background radiation

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Related to background radiation: cosmic background radiation
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  • noun

Words related to background radiation

radiation coming from sources other than those being observed

References in periodicals archive ?
At the spots with 5000 times more background radiation, a person would receive this annual dose of one millisievert in just two hours, Raina said.
The Cosmic Microwave Background Radiation was discovered by accident in 1965 by two Bell Laboratory scientists, Arno Penzias and Robert Wilson, as they tracked down sources of radio interference.
In 1980, Cohen reported total cancer mortality rates were inversely related to background radiation for the United States population, which was then around 200 million (Figure 2c).
In recent years, there have been some hypotheses suggesting that the spectrum and statistics of Cosmic Microwave Background Radiation has a kind of scale invariant character [1], which may be related to non-integer Hausdorff dimension.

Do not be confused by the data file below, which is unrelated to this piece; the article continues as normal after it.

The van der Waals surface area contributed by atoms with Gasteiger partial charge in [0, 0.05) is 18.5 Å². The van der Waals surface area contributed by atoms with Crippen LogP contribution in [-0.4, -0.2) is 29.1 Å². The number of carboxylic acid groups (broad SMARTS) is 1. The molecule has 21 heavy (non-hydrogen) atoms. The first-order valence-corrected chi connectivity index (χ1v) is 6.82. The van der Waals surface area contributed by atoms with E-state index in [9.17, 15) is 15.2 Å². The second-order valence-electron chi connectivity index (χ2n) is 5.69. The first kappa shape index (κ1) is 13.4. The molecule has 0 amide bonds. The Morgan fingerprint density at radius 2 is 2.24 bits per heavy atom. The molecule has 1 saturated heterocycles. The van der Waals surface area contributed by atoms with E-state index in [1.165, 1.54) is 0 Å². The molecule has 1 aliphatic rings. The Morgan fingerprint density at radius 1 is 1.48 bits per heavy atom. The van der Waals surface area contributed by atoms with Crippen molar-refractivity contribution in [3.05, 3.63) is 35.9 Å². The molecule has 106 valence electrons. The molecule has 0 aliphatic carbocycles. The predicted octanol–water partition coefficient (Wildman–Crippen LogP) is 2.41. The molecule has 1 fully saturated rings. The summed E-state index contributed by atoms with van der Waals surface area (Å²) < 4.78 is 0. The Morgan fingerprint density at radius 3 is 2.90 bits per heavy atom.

This is a delayed coincidence experiment, so only accidental coincidences from background radiation will appear as background events in the data.
Theorists in the 1960s said seeds of galaxies could be seen as ripples in the Cosmic Microwave Background radiation from the Big Bang.
This afterglow is called cosmic microwave background radiation.
Furthermore, regions with high background radiation from radioactive fallout, or heavy downwind radiological discharges from nuclear weapon facilities, accompanied with relatively high indoor radon concentrations show evidence of high MS prevalence.
The White Hole model also accounts for the cosmic background radiation and the flat nature of the universe, because it expands forever.
It's the only object found so far that has a temperature lower than the background radiation.
It is the only object that has a temperature lower than the background radiation.
I think you should ask yourself if Amersham has contributed towards the background radiation levels in this area.
One complete body scan by the Secure 1000 is equal to approximately 6 microREMs of radiation, equivalent to what a person would receive from watching television for a few minutes, and is less than 1% of the minimum natural level of background radiation that all people are exposed to every day.
Natural background radiation is a part of our everyday lives," retorts Steve Kerekes, a spokesperson for the Nuclear Energy Institute.